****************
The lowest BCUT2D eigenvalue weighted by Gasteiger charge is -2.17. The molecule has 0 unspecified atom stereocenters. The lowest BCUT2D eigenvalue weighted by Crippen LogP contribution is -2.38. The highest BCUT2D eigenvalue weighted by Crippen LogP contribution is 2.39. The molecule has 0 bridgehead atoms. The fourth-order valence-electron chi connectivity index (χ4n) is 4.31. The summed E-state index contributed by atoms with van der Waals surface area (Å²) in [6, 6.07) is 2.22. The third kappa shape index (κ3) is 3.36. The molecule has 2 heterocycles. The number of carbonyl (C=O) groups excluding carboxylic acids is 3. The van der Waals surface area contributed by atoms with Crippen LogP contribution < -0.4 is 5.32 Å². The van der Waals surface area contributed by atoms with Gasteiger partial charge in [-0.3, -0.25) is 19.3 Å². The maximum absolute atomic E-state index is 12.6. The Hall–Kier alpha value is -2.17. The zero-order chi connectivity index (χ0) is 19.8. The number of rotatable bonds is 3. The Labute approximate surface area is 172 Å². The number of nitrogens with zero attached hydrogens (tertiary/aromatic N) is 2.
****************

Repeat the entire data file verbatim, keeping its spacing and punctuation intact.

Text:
The lowest BCUT2D eigenvalue weighted by Gasteiger charge is -2.17. The molecule has 0 unspecified atom stereocenters. The lowest BCUT2D eigenvalue weighted by Crippen LogP contribution is -2.38. The highest BCUT2D eigenvalue weighted by Crippen LogP contribution is 2.39. The molecule has 0 bridgehead atoms. The fourth-order valence-electron chi connectivity index (χ4n) is 4.31. The summed E-state index contributed by atoms with van der Waals surface area (Å²) in [6, 6.07) is 2.22. The third kappa shape index (κ3) is 3.36. The molecule has 2 heterocycles. The number of carbonyl (C=O) groups excluding carboxylic acids is 3. The van der Waals surface area contributed by atoms with Crippen LogP contribution < -0.4 is 5.32 Å². The van der Waals surface area contributed by atoms with Gasteiger partial charge in [-0.3, -0.25) is 19.3 Å². The maximum absolute atomic E-state index is 12.6. The Hall–Kier alpha value is -2.17. The zero-order chi connectivity index (χ0) is 19.8. The number of rotatable bonds is 3. The Labute approximate surface area is 172 Å². The number of nitrogens with zero attached hydrogens (tertiary/aromatic N) is 2.